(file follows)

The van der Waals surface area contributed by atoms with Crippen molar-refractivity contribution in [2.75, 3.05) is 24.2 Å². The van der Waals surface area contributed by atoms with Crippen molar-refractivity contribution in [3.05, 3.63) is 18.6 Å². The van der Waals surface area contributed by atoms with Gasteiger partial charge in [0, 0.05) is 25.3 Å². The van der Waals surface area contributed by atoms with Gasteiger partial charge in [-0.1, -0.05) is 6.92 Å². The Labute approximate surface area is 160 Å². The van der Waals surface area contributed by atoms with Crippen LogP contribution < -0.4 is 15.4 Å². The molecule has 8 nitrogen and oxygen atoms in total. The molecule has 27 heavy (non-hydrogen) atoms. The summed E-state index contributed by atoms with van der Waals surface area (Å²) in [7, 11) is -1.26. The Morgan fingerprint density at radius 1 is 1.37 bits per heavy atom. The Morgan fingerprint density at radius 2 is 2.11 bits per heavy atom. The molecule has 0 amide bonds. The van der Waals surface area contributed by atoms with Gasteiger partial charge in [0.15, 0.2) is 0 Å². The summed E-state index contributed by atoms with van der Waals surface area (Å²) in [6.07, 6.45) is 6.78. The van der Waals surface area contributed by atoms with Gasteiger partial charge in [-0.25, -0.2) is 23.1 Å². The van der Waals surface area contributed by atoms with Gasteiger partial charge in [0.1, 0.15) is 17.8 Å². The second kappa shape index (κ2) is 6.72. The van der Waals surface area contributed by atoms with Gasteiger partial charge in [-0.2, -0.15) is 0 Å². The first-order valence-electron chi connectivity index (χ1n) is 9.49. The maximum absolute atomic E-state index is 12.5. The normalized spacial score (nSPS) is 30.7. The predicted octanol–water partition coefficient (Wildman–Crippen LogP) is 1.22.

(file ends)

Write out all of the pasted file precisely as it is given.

The van der Waals surface area contributed by atoms with Crippen molar-refractivity contribution in [2.75, 3.05) is 24.2 Å². The van der Waals surface area contributed by atoms with Crippen molar-refractivity contribution in [3.05, 3.63) is 18.6 Å². The van der Waals surface area contributed by atoms with Gasteiger partial charge in [0, 0.05) is 25.3 Å². The van der Waals surface area contributed by atoms with Gasteiger partial charge in [-0.1, -0.05) is 6.92 Å². The Labute approximate surface area is 160 Å². The van der Waals surface area contributed by atoms with Crippen LogP contribution < -0.4 is 15.4 Å². The molecule has 8 nitrogen and oxygen atoms in total. The molecule has 27 heavy (non-hydrogen) atoms. The summed E-state index contributed by atoms with van der Waals surface area (Å²) in [7, 11) is -1.26. The Morgan fingerprint density at radius 1 is 1.37 bits per heavy atom. The Morgan fingerprint density at radius 2 is 2.11 bits per heavy atom. The molecule has 0 amide bonds. The van der Waals surface area contributed by atoms with Gasteiger partial charge in [0.15, 0.2) is 0 Å². The summed E-state index contributed by atoms with van der Waals surface area (Å²) in [6.07, 6.45) is 6.78. The van der Waals surface area contributed by atoms with Gasteiger partial charge in [-0.25, -0.2) is 23.1 Å². The van der Waals surface area contributed by atoms with Gasteiger partial charge in [0.1, 0.15) is 17.8 Å². The second kappa shape index (κ2) is 6.72. The van der Waals surface area contributed by atoms with Gasteiger partial charge in [-0.2, -0.15) is 0 Å². The first-order valence-electron chi connectivity index (χ1n) is 9.49. The maximum absolute atomic E-state index is 12.5. The normalized spacial score (nSPS) is 30.7. The predicted octanol–water partition coefficient (Wildman–Crippen LogP) is 1.22.